If children play tackle football before they are 12 and continue to play through high school, they may be putting their brains at risk.
That’s the key takeaway from a new study published Tuesday in the journal Nature’s Translational Psychiatry. Researchers from Boston University’s Chronic Traumatic Encephalopathy Center studied 214 former football players, including 43 who only played at the high school level, 103 who played in college, and 68 who played professionally. The scientists found that playing tackle football before the age of 12 increased the odds of problems with behavioral regulation, apathy and executive functioning later in life by twofold, and the odds of suffering symptoms of depression threefold. (The mean age of study participants was 51).
The results held steady for players with different levels of experience. Even for those who didn’t stick with football after high school, playing tackle before the age of 12 increased their risk of behavior and mood problems as adults. “We found that to be pretty remarkable,” says Michael Alosco, a post-doctoral fellow at the Boston University School of Medicine, and lead author of the study.
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There is a risk of self-selection bias in the study: ex-football players may have chosen to participate in the study in order to report their neurobehavioral issues. The authors also recognize the health and social benefits of participating in sports during pre-adolescence.
The new research comes as concerns about football have increasingly trickled down to the youth level. Across the country, leagues are reporting participation declines and some schools and pee-wee programs have dropped their teams for lack of interest.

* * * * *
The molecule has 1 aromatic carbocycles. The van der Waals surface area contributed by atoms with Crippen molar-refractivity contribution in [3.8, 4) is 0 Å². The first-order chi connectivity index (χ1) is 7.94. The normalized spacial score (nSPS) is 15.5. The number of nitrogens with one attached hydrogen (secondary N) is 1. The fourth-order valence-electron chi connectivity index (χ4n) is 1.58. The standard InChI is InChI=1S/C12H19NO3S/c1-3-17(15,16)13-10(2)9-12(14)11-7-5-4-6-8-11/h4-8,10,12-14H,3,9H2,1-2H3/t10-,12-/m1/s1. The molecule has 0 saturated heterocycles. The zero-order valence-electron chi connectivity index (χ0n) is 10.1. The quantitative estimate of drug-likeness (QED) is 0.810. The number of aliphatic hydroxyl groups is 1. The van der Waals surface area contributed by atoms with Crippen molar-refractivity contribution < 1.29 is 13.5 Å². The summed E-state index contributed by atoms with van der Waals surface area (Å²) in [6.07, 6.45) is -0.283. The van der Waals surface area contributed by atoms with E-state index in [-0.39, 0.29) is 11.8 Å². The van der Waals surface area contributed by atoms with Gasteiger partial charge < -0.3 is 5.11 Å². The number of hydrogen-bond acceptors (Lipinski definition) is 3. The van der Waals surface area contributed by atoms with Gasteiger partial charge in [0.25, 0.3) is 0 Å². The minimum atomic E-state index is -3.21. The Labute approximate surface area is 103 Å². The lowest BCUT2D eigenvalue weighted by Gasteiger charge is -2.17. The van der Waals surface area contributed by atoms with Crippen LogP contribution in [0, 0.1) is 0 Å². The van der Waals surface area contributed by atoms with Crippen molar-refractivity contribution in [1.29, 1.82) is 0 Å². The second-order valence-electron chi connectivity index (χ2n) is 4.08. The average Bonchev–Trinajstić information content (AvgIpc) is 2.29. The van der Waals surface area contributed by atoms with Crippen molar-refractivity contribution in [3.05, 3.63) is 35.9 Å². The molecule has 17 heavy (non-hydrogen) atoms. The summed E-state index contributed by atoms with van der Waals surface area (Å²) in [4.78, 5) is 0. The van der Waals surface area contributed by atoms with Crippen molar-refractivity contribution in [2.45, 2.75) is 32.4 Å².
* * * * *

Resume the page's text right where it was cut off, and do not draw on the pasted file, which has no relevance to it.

Past studies have pointed to the risks of playing tackle football at young ages. In 2015, the BU team found that among a cohort of 40 ex-NFL players, those who started tackle football before 12 showed structural changes to the brain’s white matter, which coordinates communication between different brain regions. That same year, a study in Neurology concluded that greater later-life cognitive impairment was associated with ex-NFL players who participated in tackle football before 12. For a 2016 study published in the journal Radiology, researchers conducted neuroimaging tests on 25 youth football players between the ages of 8 and 13; they found a significant relationship between head impacts and changes to white matter.
While earlier research has tended to focus on the impairments of ex-NFL players, this new study expands the sample size to capture problems facing ex-high school and college players who started tackle football early in life. Experiencing head trauma at early ages could lead to problems later because young brains are particularly vulnerable. Between the ages of 10-12, says Dr. Robert Cantu, a professor of neurology at BU and a leading expert on head trauma, the brain is maximizing its connectivity and fine-tuning its structural development. Intelligence, mood tendencies, and impulse control are starting to take shape. Repeated hits to the head can only disrupt the cognitive growth process. “They can keep your brain from reaching its genetically-endowed potential,” says Cantu.
“This is just more evidence suggesting that your later-life behavior, particularly when it comes to cognitive and mood issues, could be adversely effected by brain trauma early in life,” says Cantu, who has long recommended that kids hold off playing tackle football until they’re 14. “If you have to take hits to the head at all, you’re better off taking them at later ages.”
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